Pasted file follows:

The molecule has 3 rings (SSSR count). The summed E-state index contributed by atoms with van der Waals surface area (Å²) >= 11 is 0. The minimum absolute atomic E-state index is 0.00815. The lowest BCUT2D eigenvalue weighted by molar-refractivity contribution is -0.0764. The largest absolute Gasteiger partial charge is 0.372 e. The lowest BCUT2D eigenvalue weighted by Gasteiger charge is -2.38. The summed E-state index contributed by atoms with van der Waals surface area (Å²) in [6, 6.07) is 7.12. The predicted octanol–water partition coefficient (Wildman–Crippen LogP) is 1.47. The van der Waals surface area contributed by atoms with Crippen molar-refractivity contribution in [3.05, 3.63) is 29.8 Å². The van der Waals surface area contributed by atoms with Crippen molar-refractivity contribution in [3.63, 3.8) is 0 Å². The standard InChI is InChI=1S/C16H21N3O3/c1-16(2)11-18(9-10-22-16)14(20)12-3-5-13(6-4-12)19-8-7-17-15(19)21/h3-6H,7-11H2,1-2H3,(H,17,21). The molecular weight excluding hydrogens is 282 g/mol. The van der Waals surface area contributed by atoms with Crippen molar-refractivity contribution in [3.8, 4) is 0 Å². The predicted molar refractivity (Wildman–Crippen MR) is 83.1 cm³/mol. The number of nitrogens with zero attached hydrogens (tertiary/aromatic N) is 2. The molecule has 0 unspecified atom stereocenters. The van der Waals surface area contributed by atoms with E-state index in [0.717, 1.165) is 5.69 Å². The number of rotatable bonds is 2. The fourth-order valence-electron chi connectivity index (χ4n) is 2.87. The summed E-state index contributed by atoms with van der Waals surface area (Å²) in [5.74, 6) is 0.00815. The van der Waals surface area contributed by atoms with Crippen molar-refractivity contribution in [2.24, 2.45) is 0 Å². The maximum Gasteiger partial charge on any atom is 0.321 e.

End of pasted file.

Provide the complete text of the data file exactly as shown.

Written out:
The molecule has 3 rings (SSSR count). The summed E-state index contributed by atoms with van der Waals surface area (Å²) >= 11 is 0. The minimum absolute atomic E-state index is 0.00815. The lowest BCUT2D eigenvalue weighted by molar-refractivity contribution is -0.0764. The largest absolute Gasteiger partial charge is 0.372 e. The lowest BCUT2D eigenvalue weighted by Gasteiger charge is -2.38. The summed E-state index contributed by atoms with van der Waals surface area (Å²) in [6, 6.07) is 7.12. The predicted octanol–water partition coefficient (Wildman–Crippen LogP) is 1.47. The van der Waals surface area contributed by atoms with Crippen molar-refractivity contribution in [3.05, 3.63) is 29.8 Å². The van der Waals surface area contributed by atoms with Crippen molar-refractivity contribution in [3.63, 3.8) is 0 Å². The standard InChI is InChI=1S/C16H21N3O3/c1-16(2)11-18(9-10-22-16)14(20)12-3-5-13(6-4-12)19-8-7-17-15(19)21/h3-6H,7-11H2,1-2H3,(H,17,21). The molecular weight excluding hydrogens is 282 g/mol. The van der Waals surface area contributed by atoms with Crippen molar-refractivity contribution in [3.8, 4) is 0 Å². The predicted molar refractivity (Wildman–Crippen MR) is 83.1 cm³/mol. The number of nitrogens with zero attached hydrogens (tertiary/aromatic N) is 2. The molecule has 0 unspecified atom stereocenters. The van der Waals surface area contributed by atoms with E-state index in [0.717, 1.165) is 5.69 Å². The number of rotatable bonds is 2. The fourth-order valence-electron chi connectivity index (χ4n) is 2.87. The summed E-state index contributed by atoms with van der Waals surface area (Å²) in [5.74, 6) is 0.00815. The van der Waals surface area contributed by atoms with Crippen molar-refractivity contribution in [2.24, 2.45) is 0 Å². The maximum Gasteiger partial charge on any atom is 0.321 e.